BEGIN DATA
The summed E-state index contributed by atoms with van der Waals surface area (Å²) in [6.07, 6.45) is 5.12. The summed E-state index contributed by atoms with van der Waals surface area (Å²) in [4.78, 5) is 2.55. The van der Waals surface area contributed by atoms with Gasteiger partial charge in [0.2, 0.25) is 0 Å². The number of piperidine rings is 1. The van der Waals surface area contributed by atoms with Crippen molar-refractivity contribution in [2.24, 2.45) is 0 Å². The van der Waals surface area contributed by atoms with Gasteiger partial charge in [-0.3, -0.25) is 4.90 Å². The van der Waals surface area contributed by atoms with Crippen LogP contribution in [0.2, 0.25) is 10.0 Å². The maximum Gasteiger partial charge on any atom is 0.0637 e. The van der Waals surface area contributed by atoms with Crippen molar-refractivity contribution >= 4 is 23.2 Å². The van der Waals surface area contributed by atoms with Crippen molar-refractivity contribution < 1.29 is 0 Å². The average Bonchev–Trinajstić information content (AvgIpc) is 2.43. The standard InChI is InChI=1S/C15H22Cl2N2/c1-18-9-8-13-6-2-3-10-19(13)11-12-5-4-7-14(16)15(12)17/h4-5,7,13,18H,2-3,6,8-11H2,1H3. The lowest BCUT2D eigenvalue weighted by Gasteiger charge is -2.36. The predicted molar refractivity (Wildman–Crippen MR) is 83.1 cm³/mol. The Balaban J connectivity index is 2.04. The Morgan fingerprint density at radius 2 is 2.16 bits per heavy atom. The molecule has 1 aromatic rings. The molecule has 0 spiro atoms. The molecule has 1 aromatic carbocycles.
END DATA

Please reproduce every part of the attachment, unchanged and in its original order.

The summed E-state index contributed by atoms with van der Waals surface area (Å²) in [6.07, 6.45) is 5.12. The summed E-state index contributed by atoms with van der Waals surface area (Å²) in [4.78, 5) is 2.55. The van der Waals surface area contributed by atoms with Gasteiger partial charge in [0.2, 0.25) is 0 Å². The number of piperidine rings is 1. The van der Waals surface area contributed by atoms with Crippen molar-refractivity contribution in [2.24, 2.45) is 0 Å². The van der Waals surface area contributed by atoms with Gasteiger partial charge in [-0.3, -0.25) is 4.90 Å². The van der Waals surface area contributed by atoms with Crippen LogP contribution in [0.2, 0.25) is 10.0 Å². The maximum Gasteiger partial charge on any atom is 0.0637 e. The van der Waals surface area contributed by atoms with Crippen molar-refractivity contribution >= 4 is 23.2 Å². The van der Waals surface area contributed by atoms with Crippen molar-refractivity contribution < 1.29 is 0 Å². The average Bonchev–Trinajstić information content (AvgIpc) is 2.43. The standard InChI is InChI=1S/C15H22Cl2N2/c1-18-9-8-13-6-2-3-10-19(13)11-12-5-4-7-14(16)15(12)17/h4-5,7,13,18H,2-3,6,8-11H2,1H3. The lowest BCUT2D eigenvalue weighted by Gasteiger charge is -2.36. The predicted molar refractivity (Wildman–Crippen MR) is 83.1 cm³/mol. The Balaban J connectivity index is 2.04. The Morgan fingerprint density at radius 2 is 2.16 bits per heavy atom. The molecule has 1 aromatic rings. The molecule has 0 spiro atoms. The molecule has 1 aromatic carbocycles.